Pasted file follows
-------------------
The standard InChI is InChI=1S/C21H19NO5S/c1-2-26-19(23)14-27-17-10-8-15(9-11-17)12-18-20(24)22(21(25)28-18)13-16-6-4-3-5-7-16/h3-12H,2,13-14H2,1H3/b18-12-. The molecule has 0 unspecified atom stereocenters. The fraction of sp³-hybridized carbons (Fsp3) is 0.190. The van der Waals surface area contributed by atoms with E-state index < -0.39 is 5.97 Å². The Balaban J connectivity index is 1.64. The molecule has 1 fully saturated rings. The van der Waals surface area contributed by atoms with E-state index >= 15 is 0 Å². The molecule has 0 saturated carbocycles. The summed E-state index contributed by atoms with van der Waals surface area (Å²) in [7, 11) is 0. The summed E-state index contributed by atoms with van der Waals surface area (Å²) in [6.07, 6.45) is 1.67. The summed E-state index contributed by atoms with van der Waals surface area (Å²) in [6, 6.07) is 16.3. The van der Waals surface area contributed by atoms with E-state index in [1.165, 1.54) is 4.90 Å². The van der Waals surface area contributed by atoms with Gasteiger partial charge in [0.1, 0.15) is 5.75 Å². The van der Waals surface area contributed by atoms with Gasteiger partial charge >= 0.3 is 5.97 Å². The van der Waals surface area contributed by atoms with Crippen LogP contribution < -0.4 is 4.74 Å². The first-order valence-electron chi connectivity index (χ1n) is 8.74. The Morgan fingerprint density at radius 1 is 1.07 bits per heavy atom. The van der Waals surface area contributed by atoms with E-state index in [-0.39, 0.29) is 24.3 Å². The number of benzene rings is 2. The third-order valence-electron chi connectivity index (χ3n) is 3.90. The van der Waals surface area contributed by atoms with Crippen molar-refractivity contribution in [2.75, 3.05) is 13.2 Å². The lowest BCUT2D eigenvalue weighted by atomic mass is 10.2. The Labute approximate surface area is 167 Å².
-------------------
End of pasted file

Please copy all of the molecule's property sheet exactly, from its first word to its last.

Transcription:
The standard InChI is InChI=1S/C21H19NO5S/c1-2-26-19(23)14-27-17-10-8-15(9-11-17)12-18-20(24)22(21(25)28-18)13-16-6-4-3-5-7-16/h3-12H,2,13-14H2,1H3/b18-12-. The molecule has 0 unspecified atom stereocenters. The fraction of sp³-hybridized carbons (Fsp3) is 0.190. The van der Waals surface area contributed by atoms with E-state index < -0.39 is 5.97 Å². The Balaban J connectivity index is 1.64. The molecule has 1 fully saturated rings. The van der Waals surface area contributed by atoms with E-state index >= 15 is 0 Å². The molecule has 0 saturated carbocycles. The summed E-state index contributed by atoms with van der Waals surface area (Å²) in [7, 11) is 0. The summed E-state index contributed by atoms with van der Waals surface area (Å²) in [6.07, 6.45) is 1.67. The summed E-state index contributed by atoms with van der Waals surface area (Å²) in [6, 6.07) is 16.3. The van der Waals surface area contributed by atoms with E-state index in [1.165, 1.54) is 4.90 Å². The van der Waals surface area contributed by atoms with Gasteiger partial charge in [0.1, 0.15) is 5.75 Å². The van der Waals surface area contributed by atoms with Gasteiger partial charge >= 0.3 is 5.97 Å². The van der Waals surface area contributed by atoms with Crippen LogP contribution < -0.4 is 4.74 Å². The first-order valence-electron chi connectivity index (χ1n) is 8.74. The Morgan fingerprint density at radius 1 is 1.07 bits per heavy atom. The van der Waals surface area contributed by atoms with E-state index in [-0.39, 0.29) is 24.3 Å². The number of benzene rings is 2. The third-order valence-electron chi connectivity index (χ3n) is 3.90. The van der Waals surface area contributed by atoms with Crippen molar-refractivity contribution in [2.75, 3.05) is 13.2 Å². The lowest BCUT2D eigenvalue weighted by atomic mass is 10.2. The Labute approximate surface area is 167 Å².